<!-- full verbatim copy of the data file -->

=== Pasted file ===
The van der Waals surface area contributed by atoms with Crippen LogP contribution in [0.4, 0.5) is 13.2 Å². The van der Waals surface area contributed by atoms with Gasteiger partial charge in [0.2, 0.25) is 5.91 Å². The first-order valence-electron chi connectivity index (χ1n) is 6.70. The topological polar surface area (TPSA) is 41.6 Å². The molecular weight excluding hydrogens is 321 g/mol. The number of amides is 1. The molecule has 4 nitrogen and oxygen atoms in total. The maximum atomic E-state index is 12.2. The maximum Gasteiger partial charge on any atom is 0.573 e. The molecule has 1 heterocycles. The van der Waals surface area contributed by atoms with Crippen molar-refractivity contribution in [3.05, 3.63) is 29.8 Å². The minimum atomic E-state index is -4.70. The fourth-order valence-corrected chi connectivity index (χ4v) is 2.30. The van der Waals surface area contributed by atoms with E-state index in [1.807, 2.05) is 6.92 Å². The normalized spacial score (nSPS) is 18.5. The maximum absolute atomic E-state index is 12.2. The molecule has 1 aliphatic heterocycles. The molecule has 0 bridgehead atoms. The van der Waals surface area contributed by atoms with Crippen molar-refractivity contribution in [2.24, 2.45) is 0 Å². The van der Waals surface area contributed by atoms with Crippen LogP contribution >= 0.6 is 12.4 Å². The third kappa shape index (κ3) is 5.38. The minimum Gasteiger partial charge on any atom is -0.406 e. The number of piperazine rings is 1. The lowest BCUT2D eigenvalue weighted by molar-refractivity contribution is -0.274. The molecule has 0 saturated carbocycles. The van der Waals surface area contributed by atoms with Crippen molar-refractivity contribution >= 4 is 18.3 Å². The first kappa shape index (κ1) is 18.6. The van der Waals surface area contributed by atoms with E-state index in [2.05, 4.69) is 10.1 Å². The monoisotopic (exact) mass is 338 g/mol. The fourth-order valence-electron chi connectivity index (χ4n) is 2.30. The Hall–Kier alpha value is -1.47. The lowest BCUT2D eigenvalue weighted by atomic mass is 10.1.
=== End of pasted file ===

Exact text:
The van der Waals surface area contributed by atoms with Crippen LogP contribution in [0.4, 0.5) is 13.2 Å². The van der Waals surface area contributed by atoms with Gasteiger partial charge in [0.2, 0.25) is 5.91 Å². The first-order valence-electron chi connectivity index (χ1n) is 6.70. The topological polar surface area (TPSA) is 41.6 Å². The molecular weight excluding hydrogens is 321 g/mol. The number of amides is 1. The molecule has 4 nitrogen and oxygen atoms in total. The maximum atomic E-state index is 12.2. The maximum Gasteiger partial charge on any atom is 0.573 e. The molecule has 1 heterocycles. The van der Waals surface area contributed by atoms with Crippen molar-refractivity contribution in [3.05, 3.63) is 29.8 Å². The minimum atomic E-state index is -4.70. The fourth-order valence-corrected chi connectivity index (χ4v) is 2.30. The van der Waals surface area contributed by atoms with E-state index in [1.807, 2.05) is 6.92 Å². The normalized spacial score (nSPS) is 18.5. The maximum absolute atomic E-state index is 12.2. The molecule has 1 aliphatic heterocycles. The molecule has 0 bridgehead atoms. The van der Waals surface area contributed by atoms with Crippen molar-refractivity contribution in [2.24, 2.45) is 0 Å². The van der Waals surface area contributed by atoms with Crippen LogP contribution >= 0.6 is 12.4 Å². The third kappa shape index (κ3) is 5.38. The minimum Gasteiger partial charge on any atom is -0.406 e. The number of piperazine rings is 1. The lowest BCUT2D eigenvalue weighted by molar-refractivity contribution is -0.274. The molecule has 0 saturated carbocycles. The van der Waals surface area contributed by atoms with Crippen molar-refractivity contribution >= 4 is 18.3 Å². The first kappa shape index (κ1) is 18.6. The van der Waals surface area contributed by atoms with E-state index in [2.05, 4.69) is 10.1 Å². The monoisotopic (exact) mass is 338 g/mol. The fourth-order valence-electron chi connectivity index (χ4n) is 2.30. The Hall–Kier alpha value is -1.47. The lowest BCUT2D eigenvalue weighted by atomic mass is 10.1.